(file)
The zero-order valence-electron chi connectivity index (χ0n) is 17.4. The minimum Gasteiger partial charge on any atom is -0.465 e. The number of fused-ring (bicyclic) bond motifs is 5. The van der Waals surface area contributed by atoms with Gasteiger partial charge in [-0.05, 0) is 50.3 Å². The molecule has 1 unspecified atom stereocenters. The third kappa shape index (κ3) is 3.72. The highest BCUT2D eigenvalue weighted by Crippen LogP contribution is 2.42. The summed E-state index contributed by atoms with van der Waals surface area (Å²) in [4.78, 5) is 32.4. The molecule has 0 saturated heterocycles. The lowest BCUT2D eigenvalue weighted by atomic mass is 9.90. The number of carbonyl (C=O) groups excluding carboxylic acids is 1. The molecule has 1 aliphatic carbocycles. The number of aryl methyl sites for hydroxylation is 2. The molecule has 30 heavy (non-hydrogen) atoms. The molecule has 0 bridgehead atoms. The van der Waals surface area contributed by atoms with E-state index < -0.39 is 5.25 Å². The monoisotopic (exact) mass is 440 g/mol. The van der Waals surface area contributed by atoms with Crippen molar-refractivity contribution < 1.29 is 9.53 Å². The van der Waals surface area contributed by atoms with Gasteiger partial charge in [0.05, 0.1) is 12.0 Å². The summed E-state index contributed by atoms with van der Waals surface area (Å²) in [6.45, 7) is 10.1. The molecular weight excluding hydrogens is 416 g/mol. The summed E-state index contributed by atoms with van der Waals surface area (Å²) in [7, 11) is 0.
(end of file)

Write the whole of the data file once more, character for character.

The zero-order valence-electron chi connectivity index (χ0n) is 17.4. The minimum Gasteiger partial charge on any atom is -0.465 e. The number of fused-ring (bicyclic) bond motifs is 5. The van der Waals surface area contributed by atoms with Gasteiger partial charge in [-0.05, 0) is 50.3 Å². The molecule has 1 unspecified atom stereocenters. The third kappa shape index (κ3) is 3.72. The highest BCUT2D eigenvalue weighted by Crippen LogP contribution is 2.42. The summed E-state index contributed by atoms with van der Waals surface area (Å²) in [4.78, 5) is 32.4. The molecule has 0 saturated heterocycles. The lowest BCUT2D eigenvalue weighted by atomic mass is 9.90. The number of carbonyl (C=O) groups excluding carboxylic acids is 1. The molecule has 1 aliphatic carbocycles. The number of aryl methyl sites for hydroxylation is 2. The molecule has 30 heavy (non-hydrogen) atoms. The molecule has 0 bridgehead atoms. The van der Waals surface area contributed by atoms with E-state index < -0.39 is 5.25 Å². The monoisotopic (exact) mass is 440 g/mol. The van der Waals surface area contributed by atoms with Crippen molar-refractivity contribution < 1.29 is 9.53 Å². The van der Waals surface area contributed by atoms with Gasteiger partial charge in [0.05, 0.1) is 12.0 Å². The summed E-state index contributed by atoms with van der Waals surface area (Å²) in [6.45, 7) is 10.1. The molecular weight excluding hydrogens is 416 g/mol. The summed E-state index contributed by atoms with van der Waals surface area (Å²) in [7, 11) is 0.